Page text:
Saturday, June 12, 2010

Design Disasters: Great Designers, Fabulous Failure, and Lessons Learned
(Stephen Heller, 224pp)
A slender book, without enough specificity on the screwups to make it possible to learn much from. I also didn't encounter any really sharp demonstrations of how the failures or fiascos were educational. I'd recommend hearing Merlin Mann narrate his experience with "The Perfect Apostrophe" instead. Or just repeat Samuel Beckett's lines: "Ever tried. Ever failed. No matter. Try again. Fail again. Fail better." (Worstward Ho!)

Friday, June 11, 2010

Go Outside!: Over 130 Activities for Outdoor Adventures
(Nancy Blakey, 144pp)
Worth scanning. I experimented through several trials to make the popcorn in tinfoil (p45), and although it was fun, the page of steps was not KlutzTM level of detail to make the output a compelling alternative to just popping on a little stove.

Tuesday, June 08, 2010

Wittgenstein in 90 minutes
(Paul Strathern, 76 min)
Pretty slim volume. A huge amount of the "90" (ahem, 76 including pointless appendices covering the history of philosophy and Wittgenstein's chronology) is gossip. Granted, gossip about Wittgenstein can be quite fascinating, but devoting so much time to his life does zilch to advance any understanding of his ideas. Not unpleasant, but also not at all illuminating. Note: Wikiquotes has a much better tour of Wittgenstein's quotability at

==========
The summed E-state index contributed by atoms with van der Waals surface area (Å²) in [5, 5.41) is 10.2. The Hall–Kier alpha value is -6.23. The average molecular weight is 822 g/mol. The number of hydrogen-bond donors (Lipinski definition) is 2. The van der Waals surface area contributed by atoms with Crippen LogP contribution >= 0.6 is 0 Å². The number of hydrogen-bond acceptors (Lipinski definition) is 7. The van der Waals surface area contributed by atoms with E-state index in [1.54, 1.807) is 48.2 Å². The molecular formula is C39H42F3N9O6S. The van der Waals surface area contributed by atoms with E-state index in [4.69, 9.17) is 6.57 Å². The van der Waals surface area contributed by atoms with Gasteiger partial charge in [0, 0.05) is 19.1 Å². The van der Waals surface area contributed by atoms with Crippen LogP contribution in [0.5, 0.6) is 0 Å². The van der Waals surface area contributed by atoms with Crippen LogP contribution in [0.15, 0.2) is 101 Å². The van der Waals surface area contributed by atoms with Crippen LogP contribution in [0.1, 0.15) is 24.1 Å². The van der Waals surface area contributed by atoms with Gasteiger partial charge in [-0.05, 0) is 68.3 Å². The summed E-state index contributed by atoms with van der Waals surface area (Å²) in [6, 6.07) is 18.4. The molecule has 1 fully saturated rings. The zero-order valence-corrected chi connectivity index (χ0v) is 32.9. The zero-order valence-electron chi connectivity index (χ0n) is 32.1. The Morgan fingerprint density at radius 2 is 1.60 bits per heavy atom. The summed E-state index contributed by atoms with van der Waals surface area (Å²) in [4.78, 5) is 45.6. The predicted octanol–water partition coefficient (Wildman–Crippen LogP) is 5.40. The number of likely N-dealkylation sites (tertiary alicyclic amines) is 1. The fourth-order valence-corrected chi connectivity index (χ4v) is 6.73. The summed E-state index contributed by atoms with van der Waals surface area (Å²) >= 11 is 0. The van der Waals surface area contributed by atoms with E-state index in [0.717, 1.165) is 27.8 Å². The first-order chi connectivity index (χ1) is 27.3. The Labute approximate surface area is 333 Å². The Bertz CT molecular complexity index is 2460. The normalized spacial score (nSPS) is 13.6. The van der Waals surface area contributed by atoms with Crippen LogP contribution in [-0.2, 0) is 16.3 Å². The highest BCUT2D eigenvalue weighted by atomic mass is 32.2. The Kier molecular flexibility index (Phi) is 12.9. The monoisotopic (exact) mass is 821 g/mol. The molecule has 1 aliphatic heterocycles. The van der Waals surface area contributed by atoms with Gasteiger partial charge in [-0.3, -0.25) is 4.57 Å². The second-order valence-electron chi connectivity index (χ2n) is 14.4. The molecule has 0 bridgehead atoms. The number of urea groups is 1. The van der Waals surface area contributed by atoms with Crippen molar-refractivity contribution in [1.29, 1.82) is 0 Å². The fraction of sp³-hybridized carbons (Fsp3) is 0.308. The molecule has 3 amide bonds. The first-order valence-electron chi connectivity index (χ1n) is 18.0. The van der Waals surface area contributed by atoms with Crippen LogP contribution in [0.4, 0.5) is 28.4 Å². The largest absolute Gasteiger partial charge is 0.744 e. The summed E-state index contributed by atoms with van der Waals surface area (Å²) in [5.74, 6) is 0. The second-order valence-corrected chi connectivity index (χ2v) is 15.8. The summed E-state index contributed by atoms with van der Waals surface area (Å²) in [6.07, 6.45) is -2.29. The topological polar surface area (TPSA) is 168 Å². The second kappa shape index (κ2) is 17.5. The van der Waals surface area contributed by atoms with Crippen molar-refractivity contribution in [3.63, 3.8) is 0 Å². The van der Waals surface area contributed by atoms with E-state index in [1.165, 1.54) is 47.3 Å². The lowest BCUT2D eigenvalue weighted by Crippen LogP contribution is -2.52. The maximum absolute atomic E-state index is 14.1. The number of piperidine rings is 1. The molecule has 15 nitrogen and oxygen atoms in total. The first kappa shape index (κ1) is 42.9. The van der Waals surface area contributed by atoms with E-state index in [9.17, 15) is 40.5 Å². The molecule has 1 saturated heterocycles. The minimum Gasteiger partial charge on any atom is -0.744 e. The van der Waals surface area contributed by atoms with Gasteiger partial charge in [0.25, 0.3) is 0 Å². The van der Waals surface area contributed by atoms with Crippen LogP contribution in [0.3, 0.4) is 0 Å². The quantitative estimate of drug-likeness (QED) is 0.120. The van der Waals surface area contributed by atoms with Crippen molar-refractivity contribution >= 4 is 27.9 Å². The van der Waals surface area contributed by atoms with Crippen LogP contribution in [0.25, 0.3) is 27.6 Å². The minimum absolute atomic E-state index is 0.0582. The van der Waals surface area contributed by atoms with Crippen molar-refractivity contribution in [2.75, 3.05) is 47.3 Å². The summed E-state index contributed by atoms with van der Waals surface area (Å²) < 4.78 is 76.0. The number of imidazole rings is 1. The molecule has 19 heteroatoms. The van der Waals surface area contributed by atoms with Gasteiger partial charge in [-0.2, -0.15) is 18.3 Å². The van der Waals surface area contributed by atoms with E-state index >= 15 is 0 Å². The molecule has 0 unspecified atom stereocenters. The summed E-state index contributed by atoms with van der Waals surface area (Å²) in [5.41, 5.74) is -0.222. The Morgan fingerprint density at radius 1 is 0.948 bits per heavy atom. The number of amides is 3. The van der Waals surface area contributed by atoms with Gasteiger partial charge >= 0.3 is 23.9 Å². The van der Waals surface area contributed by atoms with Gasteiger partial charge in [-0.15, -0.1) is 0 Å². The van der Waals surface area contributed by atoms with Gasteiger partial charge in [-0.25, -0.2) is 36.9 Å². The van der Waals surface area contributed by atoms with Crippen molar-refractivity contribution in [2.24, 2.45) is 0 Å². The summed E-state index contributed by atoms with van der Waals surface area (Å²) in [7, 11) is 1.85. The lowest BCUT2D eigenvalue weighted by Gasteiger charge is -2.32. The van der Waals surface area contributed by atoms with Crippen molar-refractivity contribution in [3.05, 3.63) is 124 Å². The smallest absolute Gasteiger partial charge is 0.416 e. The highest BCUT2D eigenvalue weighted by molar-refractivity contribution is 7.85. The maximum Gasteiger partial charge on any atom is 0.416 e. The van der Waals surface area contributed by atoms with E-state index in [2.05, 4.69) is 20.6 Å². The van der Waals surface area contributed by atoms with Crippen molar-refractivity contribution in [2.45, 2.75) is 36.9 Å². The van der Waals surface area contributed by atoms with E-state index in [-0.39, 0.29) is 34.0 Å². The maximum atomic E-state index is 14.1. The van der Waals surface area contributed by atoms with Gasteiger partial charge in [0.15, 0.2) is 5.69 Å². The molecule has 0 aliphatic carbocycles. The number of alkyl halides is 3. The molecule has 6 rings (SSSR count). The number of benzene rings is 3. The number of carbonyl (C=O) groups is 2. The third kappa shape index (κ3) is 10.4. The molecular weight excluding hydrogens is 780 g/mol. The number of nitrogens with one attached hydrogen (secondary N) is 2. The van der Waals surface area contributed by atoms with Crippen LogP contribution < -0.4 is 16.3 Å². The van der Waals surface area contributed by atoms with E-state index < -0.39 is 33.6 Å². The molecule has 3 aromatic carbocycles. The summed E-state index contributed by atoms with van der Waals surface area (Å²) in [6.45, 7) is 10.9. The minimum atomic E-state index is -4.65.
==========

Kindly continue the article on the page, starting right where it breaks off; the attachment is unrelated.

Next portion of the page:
Saturday, June 05, 2010

The Bedwetter: Stories of Courage, Redemption, and Pee
(Sarah Silverman, 240pp)
A pleasure (guilty? nah) to read, and also a breeze to finish. Her book starts very well, where she opens: "When I selected myself to write the foreword for my book, I was flattered, and deeply moved." Her intelligence shines through, and although she apologizes for never having been molested or incestuously involved with her own father, the revelations are funny and interesting. I particularly enjoyed her philosophy of "Make it a treat" -- "MIAT ... encourages you to keep the special things in life special." (p95) Her quotes from her adolescent diary do justify her aphorism, "If life is a meal, then diaries are the toilets in which we shit out its vile remnants." (p136)

Friday, June 04, 2010

Although of course you end up becoming yourself
(David Lipsky & David Foster Wallace, 10:42)
This book, while annoying at times, was not insufferably irritating, which is how I have to describe some of DFW's own work, particularly Infinite Jest, but also his book on transfinite set theory. The interviewer, David Lipsky, is a douchebag, a whisker less irritating than David Hadju, but still, an asswipe who has actually beefed up his presence in this posthumous transcription of a 5 day interview with DFW. One very revealing statement made by DFW: "I don't mind appearing in Rolling Stone, but I don't want to appear in Rolling Stone as somebody who wants to be in Rolling Stone." Why couldn't he allow himself to take pleasure, publicly, in the acts that privately gave him some pleasure? It turns out, from listening to this, that DFW actually did pose, really did posture, and that he occasionally recognized how distorted he was by his need to appear smart. Ultimately, that helps explain what can be so irritating in his writing, the drive to sound smart; worse, his attempt to overcome it by attributing intelligence to others was a second order distortion, since it's damaging to true empathy to imply that the way to redemptively portray ordinary people is by boosting their IQs. DFW cops to having been obstreperous in his youthful fights with editors, and ultimately, that character flaw is almost sadder than the drive to be a genius which forced him to murder himself.